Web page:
‘… all unwilled by me, uncalled for, involuntarily, suddenly there broke forth my peculiar inheritance – these wings of mine! Still adolescent, as yet … and moist, sticky, like freshly unfurled foliage on an April tree. But, all the same, wings.’
The grand aerialiste Fevvers is in her dressing room, having finished her performance for the evening: a magnificent spectacle full of trapeze tricks, tumbles and (could it be true?) bursts of actual flight. Around her lies the detritus of her performance: robes, cosmetics, ‘a writhing snakes’ nest of silk stockings’, and a ‘towering headdress of dyed ostrich plumes … unceremoniously shoved in the grate’. A bottle of champagne is open. It’s past midnight – or is it? – and she’s holding forth, recounting her sprawling life story to American journalist Jack Walser.
The opening scene in Nights at the Circus is something to behold: Carter plunging the reader into the midst of this nineteenth-century
world of greasepaint and feathers. It’s a world brimming with sequins, sweat, bacon sandwiches and tall stories. Well, one story. It might be tall. It might be embellished. Or it could be entirely accurate and accounted for. Whichever way it’s quite the tale, our protagonist Fevvers flourishing up her early life for the journalist’s ears. It begins with a newborn baby emerging from an egg (‘for I never docked via what you might call the normal channels, sir, oh, dear me, no; but, just like Helen of Troy, was hatched’) and a childhood playing a variety of living statues in the waiting room of a brothel (from ‘Cupid’ to ‘Winged Victory’). Taking a left turn via a stint in Madame Schreck’s shudderingly horrible ‘museum of woman monsters’, it finishes up with her present status as a larger than life woman by turns enthralling and appalling as she takes her winged routine across Europe, courting notoriety (and the occasional diamond trinket) with each new swoop.
When I initially encountered Nights at the Circus, I was also coming to terms with my own peculiar inheritance: one that had also broken forth from between my shoulder blades. Or, rather, it had twisted beneath the skin and taken my shoulders with it. Fevvers hits puberty and spreads forth wings. I got to my mid-teens and had the much more mundane (and decidedly less magic realist) experience of scoliosis. My spine, rather than growing upward, had decided instead to wilfully bend out to the side in an S-shaped curve. Fevvers’ wings were freshly unfurled foliage. My back was newly curved like a branch: tilting my ribcage unevenly and making one shoulder stick out in a little triangular nub.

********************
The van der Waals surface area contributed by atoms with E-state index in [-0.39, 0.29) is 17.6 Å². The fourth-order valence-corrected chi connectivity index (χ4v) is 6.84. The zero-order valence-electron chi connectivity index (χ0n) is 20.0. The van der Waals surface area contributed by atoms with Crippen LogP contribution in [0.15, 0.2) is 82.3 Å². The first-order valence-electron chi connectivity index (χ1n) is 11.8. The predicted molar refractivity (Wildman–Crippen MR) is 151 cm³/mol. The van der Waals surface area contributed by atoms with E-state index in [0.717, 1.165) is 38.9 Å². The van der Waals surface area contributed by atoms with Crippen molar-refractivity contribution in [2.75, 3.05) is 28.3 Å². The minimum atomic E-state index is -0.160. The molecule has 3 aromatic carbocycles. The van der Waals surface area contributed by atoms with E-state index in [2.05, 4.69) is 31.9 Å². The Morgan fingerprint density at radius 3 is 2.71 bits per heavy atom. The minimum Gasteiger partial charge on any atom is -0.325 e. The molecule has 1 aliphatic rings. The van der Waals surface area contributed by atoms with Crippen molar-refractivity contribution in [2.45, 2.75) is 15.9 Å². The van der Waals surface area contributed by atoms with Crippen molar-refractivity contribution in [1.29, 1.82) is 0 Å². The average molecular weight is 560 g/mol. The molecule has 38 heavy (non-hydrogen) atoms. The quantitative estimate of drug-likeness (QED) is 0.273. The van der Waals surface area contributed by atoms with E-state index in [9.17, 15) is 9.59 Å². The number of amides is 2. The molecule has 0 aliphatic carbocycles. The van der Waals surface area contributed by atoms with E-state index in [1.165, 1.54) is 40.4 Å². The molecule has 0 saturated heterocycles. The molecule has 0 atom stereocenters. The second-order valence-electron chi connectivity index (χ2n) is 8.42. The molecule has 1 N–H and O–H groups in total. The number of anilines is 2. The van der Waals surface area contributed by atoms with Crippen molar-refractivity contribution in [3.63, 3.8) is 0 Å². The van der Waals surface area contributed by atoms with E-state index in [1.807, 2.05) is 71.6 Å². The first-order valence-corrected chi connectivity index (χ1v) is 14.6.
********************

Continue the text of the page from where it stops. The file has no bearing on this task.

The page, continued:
It’s funny. When all of that was going on and Nights at the Circus
first crossed my path, I felt no particular affinity with it. Why would I? It’s primarily a sprawling novel about a six-foot-something bird-woman’s flamboyant exploits on stages in England, circus rings in Russia and a particularly disastrous train journey in Siberia; skipping lightly through gelato shops, rooftops, house fires, dressing rooms, grand hotels, gloomy back-alleys and the occasional brush with death as it hurtles on. There are clowns plagued by existential angst, and tigers who waltz; love-addled journalists and girls who play at ghosts. The entire thing is deliciously funny and dark, Carter at her raucous best as she pivots between the absurd, the grotesque, the glittering and the melancholy. On that first ever plunge, I’d been too dazzled to do anything but lap it all up.
Now, however, on perhaps my third revisiting, there are strange new chords that strike (not unlike the possible trickery Lizzie – Fevver’s thorny companion/adoptive mother – conjures with the timing of Big Ben’s ‘chimes’ during the aerialiste’s story, their sounding of the hours unexpected). They ring loud, these unexpected points of recognition: a fresh, insistent understanding of how this novel isn’t just about what we see and believe, or want to believe; whether Fevvers’ avian anatomy can be proved ‘fact or fiction’, if such a thing even matters … Rather, it’s also an exploration of what it means to possess a body widely considered abnormal. How had I never noticed that before? Onstage, Fevvers’ fully fledged physicality is powerful, commanding both attention and money. Offstage, though, those folded wings mark her apart:
… when Lizzie lifted up the armful of hair, you could see, under the splitting, rancid silk, her humps, her lumps, big as if she bore a bosom fore and aft, her conspicuous deformity, the twin hills of the growth she had put away for those hours she must spend in daylight or lamplight, out of the spotlight. So, on the street, at a soirée … she was always the cripple, even if she always drew the eye and made people stand on chairs to see.